Africa: Nigeria’s Startup Airline, ValueJet takes Delivery of Two Ex-Air Nostrum Bombardier CRJ900s In readiness for aviation Operations


Nigeria’s Startup airline, ValueJet has taken delivery has taken delivery of its first two aircraft in preparation for the commencement of flight operations in the aviation sector.

According to, the two 15-year-old CRJ900 jets, 5N-BXS and 5N-BXT, previously served with Spanish regional carrier Air Nostrum before being ferried from Valencia via Tamanrasset to their new home at Lagos’ Murtala Muhammed International Airport earlier this week.

All new fleet
“This is one of the many defining steps in ValueJet’s anticipated milestones. Performance, safety, and comfort informed the choice of our aircraft selection,” ValueJet Managing Director Omololu Majekodunmi told local media. “With a track record of safety, ValueJet will deploy these aircraft for regional flight services once we have completed all mandatory processes and secured AOC approvals.”

A third long-range CRJ900 t leased from Lufthansa CityLine will join the fleet in the coming months.

READ: Africa: One Year of Seamless Aviation Operation By Nigerian Startup Carrier, United Nigeria Airlines
The aircraft will remain in Lagos while the carrier prepares for the demonstration flights required for the Nigerian Civil Aviation Authority’s (NCAA) certification process. Post-launch, the airline will target cities across Nigeria, focusing on flights connecting Lagos, Abuja, Jos, Kano, Owerri, Benin, and Yola.

What about ValueJet?
Founded in 2018 as a virtual airline brokering flights through other airlines, ValueJet has been moving to establish itself as Nigeria’s newest low-cost carrier. While the launch comes at a difficult period for Nigeria’s aviation industry, airline bosses remain positive, boasting an optimistic outlook.

“Despite all the existing challenges in the industry, Nigeria and Africa are well poised to drive economic growth with an effective aviation sector,” added Majekodunmi. “ValueJet is a dream Airline that is gradually being positioned to efficiently facilitate growth opportunities across geographies.”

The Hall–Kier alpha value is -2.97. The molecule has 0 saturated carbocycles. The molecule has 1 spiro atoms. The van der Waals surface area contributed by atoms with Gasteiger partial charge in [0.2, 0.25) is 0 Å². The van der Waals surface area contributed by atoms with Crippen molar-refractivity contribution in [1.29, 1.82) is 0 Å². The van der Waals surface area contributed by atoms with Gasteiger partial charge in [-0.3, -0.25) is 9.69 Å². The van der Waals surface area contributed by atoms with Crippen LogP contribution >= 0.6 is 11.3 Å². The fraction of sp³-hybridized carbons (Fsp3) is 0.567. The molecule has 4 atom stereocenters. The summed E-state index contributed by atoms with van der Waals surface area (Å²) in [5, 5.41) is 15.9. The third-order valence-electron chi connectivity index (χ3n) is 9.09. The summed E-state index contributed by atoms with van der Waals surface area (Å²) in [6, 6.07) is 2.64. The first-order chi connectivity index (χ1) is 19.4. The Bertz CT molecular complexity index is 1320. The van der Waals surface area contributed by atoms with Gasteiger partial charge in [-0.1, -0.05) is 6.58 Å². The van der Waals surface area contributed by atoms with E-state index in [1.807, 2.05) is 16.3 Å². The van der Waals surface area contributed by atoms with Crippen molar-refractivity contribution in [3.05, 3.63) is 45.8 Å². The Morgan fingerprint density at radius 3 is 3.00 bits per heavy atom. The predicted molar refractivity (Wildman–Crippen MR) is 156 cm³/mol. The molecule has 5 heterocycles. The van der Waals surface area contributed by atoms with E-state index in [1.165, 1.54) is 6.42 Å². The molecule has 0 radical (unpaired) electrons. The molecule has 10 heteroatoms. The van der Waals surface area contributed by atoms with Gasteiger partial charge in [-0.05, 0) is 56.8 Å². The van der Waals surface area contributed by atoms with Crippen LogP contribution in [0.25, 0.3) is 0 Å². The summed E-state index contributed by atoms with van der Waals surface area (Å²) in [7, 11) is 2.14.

The carrier’s business model looks towards making aviation accessible to all Nigerian citizens through competitive pricing, firmly establishing itself alongside other local carriers. According to local media, a one-way flight from Lagos to Abuja costs around $227, almost twice the average monthly salary in the country.

“ValueJet’s vision is ambitious. We see a world where everybody can fly. Our aim is to add value from the very first flight once we are set for business operations,” noted the carrier’s Head of Business, Temitope Ajijola. “Currently, only about 5% of Nigeria’s population can afford a flight ticket, according to available statistics, and ValueJet is looking to increase this number significantly through creative fare pricing.”

Aviation in Nigeria
Nigeria’s aviation industry has recently struggled amid skyrocketing fuel prices which has left airports with limited fuel reserves on several occasions. Subsequently, airline unions have looked towards collective action; however, cooperative discussions earlier this month led to the government agreeing to subsidize aviation fuel until August.

The decision drew further criticism from Nigerian citizens who have accused the government of subsidizing travel for the elite instead of investing it back into road and rail transportation options. Through 2020 and 2021, the Nigerian government provided around $9 million to airlines hit by the pandemic.

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